Police say 21 local gang members are off the streets and crime is down because of it. St. Joseph County Prosecutor Mike Dvorak credited several area police agencies Wednesday and awarded six South Bend Police officers for their efforts.
The specific gang police targeted is called "Cash Out Boyz."
In Spring 2011, officers noticed a trend in robberies, home invasions, burglaries and murders in South Bend. The department dedicated five officers to work together with other departments and the prosecutor’s office to solve dozens of cases and get the Cash Out Boyz off the streets.
“What the public needs to know is that several times they’ll take and address issues and question what we may or not be doing,” said Detective Sgt. Gene Eyster. “And a lot of times, those are things we can't divulge although behind the scenes we are addressing them.”
Eyster is one of six detectives who worked many hours behind the scenes, both on and off the clock, to connect more than 100 assaults, 50 burglaries, 40 narcotic violations, 30 armed robberies and 20 weapons violations.
“We all decided if we were going to make any headway in this area regarding the crimes that were being committed here, we had to work together. There had to be information sharing (among different police agencies), there had to be regular meetings,” said Capt. Brian Young.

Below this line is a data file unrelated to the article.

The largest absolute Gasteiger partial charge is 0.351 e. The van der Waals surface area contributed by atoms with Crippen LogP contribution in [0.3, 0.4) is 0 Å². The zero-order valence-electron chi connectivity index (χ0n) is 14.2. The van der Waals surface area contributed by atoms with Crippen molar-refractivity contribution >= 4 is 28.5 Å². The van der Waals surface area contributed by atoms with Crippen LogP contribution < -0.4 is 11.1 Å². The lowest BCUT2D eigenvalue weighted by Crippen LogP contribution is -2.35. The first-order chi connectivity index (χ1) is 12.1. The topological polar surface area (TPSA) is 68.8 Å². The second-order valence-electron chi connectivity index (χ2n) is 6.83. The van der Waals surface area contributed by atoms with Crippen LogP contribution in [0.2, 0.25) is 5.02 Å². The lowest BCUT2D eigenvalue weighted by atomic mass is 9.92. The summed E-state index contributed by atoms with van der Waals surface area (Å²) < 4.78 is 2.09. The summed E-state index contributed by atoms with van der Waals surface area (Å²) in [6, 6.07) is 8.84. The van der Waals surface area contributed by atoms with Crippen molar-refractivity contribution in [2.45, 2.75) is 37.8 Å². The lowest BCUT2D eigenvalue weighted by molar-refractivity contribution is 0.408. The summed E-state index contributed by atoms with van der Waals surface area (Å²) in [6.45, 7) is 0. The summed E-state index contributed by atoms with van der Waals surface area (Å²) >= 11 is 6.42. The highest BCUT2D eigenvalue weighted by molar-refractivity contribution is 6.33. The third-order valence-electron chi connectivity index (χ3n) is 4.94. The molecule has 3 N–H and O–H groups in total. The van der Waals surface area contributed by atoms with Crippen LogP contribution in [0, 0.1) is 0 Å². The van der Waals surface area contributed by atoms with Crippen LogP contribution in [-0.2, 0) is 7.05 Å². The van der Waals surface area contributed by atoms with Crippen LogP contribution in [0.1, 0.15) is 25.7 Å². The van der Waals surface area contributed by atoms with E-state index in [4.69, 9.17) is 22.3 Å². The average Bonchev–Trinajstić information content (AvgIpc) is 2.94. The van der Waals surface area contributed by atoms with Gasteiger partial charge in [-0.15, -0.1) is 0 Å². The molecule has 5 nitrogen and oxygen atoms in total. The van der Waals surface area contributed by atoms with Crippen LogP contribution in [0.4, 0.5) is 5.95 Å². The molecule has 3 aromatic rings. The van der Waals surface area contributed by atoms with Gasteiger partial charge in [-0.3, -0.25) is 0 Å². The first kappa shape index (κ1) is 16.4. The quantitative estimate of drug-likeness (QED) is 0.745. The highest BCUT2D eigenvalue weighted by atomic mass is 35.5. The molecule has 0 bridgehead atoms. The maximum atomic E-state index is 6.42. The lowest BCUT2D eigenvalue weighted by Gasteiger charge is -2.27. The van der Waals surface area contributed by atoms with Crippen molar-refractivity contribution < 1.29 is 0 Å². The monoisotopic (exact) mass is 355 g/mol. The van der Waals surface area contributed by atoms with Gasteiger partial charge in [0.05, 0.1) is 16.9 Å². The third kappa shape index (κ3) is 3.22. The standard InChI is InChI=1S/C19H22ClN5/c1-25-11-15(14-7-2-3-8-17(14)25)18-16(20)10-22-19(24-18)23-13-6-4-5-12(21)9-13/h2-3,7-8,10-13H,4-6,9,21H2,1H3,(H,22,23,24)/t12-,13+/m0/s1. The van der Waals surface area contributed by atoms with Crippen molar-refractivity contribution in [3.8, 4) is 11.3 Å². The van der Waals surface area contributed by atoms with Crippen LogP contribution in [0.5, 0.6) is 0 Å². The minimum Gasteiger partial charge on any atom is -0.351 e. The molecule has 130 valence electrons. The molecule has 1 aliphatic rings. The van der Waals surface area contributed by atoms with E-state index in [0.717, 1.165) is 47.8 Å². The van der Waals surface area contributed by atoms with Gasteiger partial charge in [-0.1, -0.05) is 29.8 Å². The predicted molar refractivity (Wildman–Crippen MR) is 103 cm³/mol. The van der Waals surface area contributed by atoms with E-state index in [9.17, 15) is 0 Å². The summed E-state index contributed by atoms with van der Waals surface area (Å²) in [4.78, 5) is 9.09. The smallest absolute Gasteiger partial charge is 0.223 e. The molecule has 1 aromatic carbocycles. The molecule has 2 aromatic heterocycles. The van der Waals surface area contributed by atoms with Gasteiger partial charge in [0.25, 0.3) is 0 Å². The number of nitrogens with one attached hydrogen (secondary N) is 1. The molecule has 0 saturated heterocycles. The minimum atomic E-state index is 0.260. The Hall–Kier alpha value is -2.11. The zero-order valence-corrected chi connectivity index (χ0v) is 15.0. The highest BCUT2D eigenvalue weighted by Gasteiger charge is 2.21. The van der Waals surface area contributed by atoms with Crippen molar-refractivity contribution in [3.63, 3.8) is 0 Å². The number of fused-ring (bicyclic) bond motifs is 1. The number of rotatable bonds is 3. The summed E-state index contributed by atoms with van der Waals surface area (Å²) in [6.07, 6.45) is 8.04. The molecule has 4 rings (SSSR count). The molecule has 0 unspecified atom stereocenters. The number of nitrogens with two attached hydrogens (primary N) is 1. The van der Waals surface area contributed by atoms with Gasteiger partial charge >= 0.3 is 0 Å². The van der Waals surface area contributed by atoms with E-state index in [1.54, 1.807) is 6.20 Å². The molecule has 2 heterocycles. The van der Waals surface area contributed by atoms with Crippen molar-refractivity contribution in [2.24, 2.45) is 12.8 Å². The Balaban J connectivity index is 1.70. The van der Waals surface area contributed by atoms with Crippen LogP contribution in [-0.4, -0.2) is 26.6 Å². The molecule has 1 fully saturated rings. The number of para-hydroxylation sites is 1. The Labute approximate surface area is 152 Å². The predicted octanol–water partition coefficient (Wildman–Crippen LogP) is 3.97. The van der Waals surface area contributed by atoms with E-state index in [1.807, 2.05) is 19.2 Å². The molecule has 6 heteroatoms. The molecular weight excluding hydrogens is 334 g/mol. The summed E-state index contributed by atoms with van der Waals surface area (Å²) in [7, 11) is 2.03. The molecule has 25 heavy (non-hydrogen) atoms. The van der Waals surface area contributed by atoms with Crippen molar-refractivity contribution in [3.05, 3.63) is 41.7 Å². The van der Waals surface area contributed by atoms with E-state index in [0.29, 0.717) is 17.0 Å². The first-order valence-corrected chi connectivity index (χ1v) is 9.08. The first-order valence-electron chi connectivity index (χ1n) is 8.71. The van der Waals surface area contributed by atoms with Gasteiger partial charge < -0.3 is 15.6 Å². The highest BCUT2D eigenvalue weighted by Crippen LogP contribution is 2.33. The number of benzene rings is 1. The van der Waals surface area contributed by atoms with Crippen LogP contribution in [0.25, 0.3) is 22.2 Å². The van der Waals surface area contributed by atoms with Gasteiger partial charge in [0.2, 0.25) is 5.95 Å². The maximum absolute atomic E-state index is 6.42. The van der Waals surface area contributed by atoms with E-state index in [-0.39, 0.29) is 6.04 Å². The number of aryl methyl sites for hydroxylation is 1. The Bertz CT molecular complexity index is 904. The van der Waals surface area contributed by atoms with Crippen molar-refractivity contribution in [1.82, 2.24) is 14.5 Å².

That teamwork between local police agencies, the prosecutor's office, ATF and FBI put many of the Cash Out Boyz in custody.
Wednesday, a judge sentenced Kevin Burrell to 111 years in prison for shooting two people at a house party on Van Buren Street in 2011. The judge gave him a 35-year sentence enhancement because the crimes were committed in affiliation with a gang.
“These officers not only established the identity of Cash Out and its members, they linked those members to the crimes they otherwise might have gotten away with,” Dvorak said.
Chief Deputy Prosecutor Ken Cotter wouldn’t say how many Cash Out Boyz members might still be on the streets, but he’s confident the hard work is paying off.
“The guts, for lack of a better phrase, of Cash Out Boyz has been taken out. The activity and the crimes that these individuals were committing have reduced dramatically because of their actions,” said Cotter.
Officers knew about the ongoing Cash Out Boyz investigation during community meetings with the public last year, Cotter said, but couldn’t talk about it because they knew the gang members could go into hiding or threaten key witnesses if they knew police were looking for them.